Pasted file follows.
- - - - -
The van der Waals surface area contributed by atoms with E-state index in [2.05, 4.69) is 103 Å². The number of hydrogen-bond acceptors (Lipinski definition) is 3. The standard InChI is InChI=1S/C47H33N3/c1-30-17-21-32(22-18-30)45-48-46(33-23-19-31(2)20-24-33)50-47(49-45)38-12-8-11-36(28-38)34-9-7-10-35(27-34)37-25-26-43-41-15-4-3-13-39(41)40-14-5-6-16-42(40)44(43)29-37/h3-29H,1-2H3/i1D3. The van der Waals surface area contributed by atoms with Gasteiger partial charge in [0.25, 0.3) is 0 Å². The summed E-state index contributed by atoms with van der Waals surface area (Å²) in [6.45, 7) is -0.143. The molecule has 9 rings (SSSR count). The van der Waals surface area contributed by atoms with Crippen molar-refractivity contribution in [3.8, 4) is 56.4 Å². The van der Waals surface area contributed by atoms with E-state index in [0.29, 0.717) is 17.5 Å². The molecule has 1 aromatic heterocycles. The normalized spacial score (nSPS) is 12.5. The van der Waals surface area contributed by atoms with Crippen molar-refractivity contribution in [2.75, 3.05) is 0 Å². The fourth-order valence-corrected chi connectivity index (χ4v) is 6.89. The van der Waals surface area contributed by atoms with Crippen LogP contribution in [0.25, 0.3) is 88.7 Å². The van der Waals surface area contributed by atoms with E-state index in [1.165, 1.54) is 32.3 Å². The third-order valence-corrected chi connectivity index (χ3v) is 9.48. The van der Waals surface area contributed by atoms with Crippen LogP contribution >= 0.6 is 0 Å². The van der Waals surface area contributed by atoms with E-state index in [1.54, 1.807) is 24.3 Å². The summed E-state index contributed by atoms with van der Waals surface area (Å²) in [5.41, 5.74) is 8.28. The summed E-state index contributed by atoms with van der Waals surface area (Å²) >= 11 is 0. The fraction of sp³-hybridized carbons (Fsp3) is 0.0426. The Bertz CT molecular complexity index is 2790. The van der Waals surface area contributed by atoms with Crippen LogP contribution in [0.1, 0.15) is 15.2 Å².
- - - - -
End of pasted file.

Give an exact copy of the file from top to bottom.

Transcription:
The van der Waals surface area contributed by atoms with E-state index in [2.05, 4.69) is 103 Å². The number of hydrogen-bond acceptors (Lipinski definition) is 3. The standard InChI is InChI=1S/C47H33N3/c1-30-17-21-32(22-18-30)45-48-46(33-23-19-31(2)20-24-33)50-47(49-45)38-12-8-11-36(28-38)34-9-7-10-35(27-34)37-25-26-43-41-15-4-3-13-39(41)40-14-5-6-16-42(40)44(43)29-37/h3-29H,1-2H3/i1D3. The van der Waals surface area contributed by atoms with Gasteiger partial charge in [0.25, 0.3) is 0 Å². The summed E-state index contributed by atoms with van der Waals surface area (Å²) in [6.45, 7) is -0.143. The molecule has 9 rings (SSSR count). The van der Waals surface area contributed by atoms with Crippen molar-refractivity contribution in [3.8, 4) is 56.4 Å². The van der Waals surface area contributed by atoms with E-state index in [0.29, 0.717) is 17.5 Å². The molecule has 1 aromatic heterocycles. The normalized spacial score (nSPS) is 12.5. The van der Waals surface area contributed by atoms with Crippen molar-refractivity contribution in [2.75, 3.05) is 0 Å². The fourth-order valence-corrected chi connectivity index (χ4v) is 6.89. The van der Waals surface area contributed by atoms with Crippen LogP contribution in [0.25, 0.3) is 88.7 Å². The van der Waals surface area contributed by atoms with E-state index in [1.165, 1.54) is 32.3 Å². The third-order valence-corrected chi connectivity index (χ3v) is 9.48. The van der Waals surface area contributed by atoms with Crippen LogP contribution >= 0.6 is 0 Å². The van der Waals surface area contributed by atoms with E-state index in [1.54, 1.807) is 24.3 Å². The summed E-state index contributed by atoms with van der Waals surface area (Å²) in [5.41, 5.74) is 8.28. The summed E-state index contributed by atoms with van der Waals surface area (Å²) >= 11 is 0. The fraction of sp³-hybridized carbons (Fsp3) is 0.0426. The Bertz CT molecular complexity index is 2790. The van der Waals surface area contributed by atoms with Crippen LogP contribution in [0.1, 0.15) is 15.2 Å².